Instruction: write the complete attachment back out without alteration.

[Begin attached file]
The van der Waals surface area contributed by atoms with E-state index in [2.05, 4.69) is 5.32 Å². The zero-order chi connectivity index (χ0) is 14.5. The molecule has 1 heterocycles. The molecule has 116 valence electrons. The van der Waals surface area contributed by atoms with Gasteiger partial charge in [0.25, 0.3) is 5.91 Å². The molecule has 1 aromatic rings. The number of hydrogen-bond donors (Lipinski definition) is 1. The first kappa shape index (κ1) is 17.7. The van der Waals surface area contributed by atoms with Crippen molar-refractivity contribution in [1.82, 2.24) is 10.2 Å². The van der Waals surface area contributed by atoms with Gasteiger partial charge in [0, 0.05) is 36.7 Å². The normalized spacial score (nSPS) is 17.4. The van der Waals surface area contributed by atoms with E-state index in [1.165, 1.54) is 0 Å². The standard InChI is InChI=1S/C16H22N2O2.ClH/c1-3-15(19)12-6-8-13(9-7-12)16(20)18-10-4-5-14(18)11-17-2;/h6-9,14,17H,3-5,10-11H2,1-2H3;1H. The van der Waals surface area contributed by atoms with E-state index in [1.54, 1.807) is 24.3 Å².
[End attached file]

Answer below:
The van der Waals surface area contributed by atoms with E-state index in [2.05, 4.69) is 5.32 Å². The zero-order chi connectivity index (χ0) is 14.5. The molecule has 1 heterocycles. The molecule has 116 valence electrons. The van der Waals surface area contributed by atoms with Gasteiger partial charge in [0.25, 0.3) is 5.91 Å². The molecule has 1 aromatic rings. The number of hydrogen-bond donors (Lipinski definition) is 1. The first kappa shape index (κ1) is 17.7. The van der Waals surface area contributed by atoms with Crippen molar-refractivity contribution in [1.82, 2.24) is 10.2 Å². The van der Waals surface area contributed by atoms with Gasteiger partial charge in [0, 0.05) is 36.7 Å². The normalized spacial score (nSPS) is 17.4. The van der Waals surface area contributed by atoms with E-state index in [1.165, 1.54) is 0 Å². The standard InChI is InChI=1S/C16H22N2O2.ClH/c1-3-15(19)12-6-8-13(9-7-12)16(20)18-10-4-5-14(18)11-17-2;/h6-9,14,17H,3-5,10-11H2,1-2H3;1H. The van der Waals surface area contributed by atoms with E-state index in [1.54, 1.807) is 24.3 Å².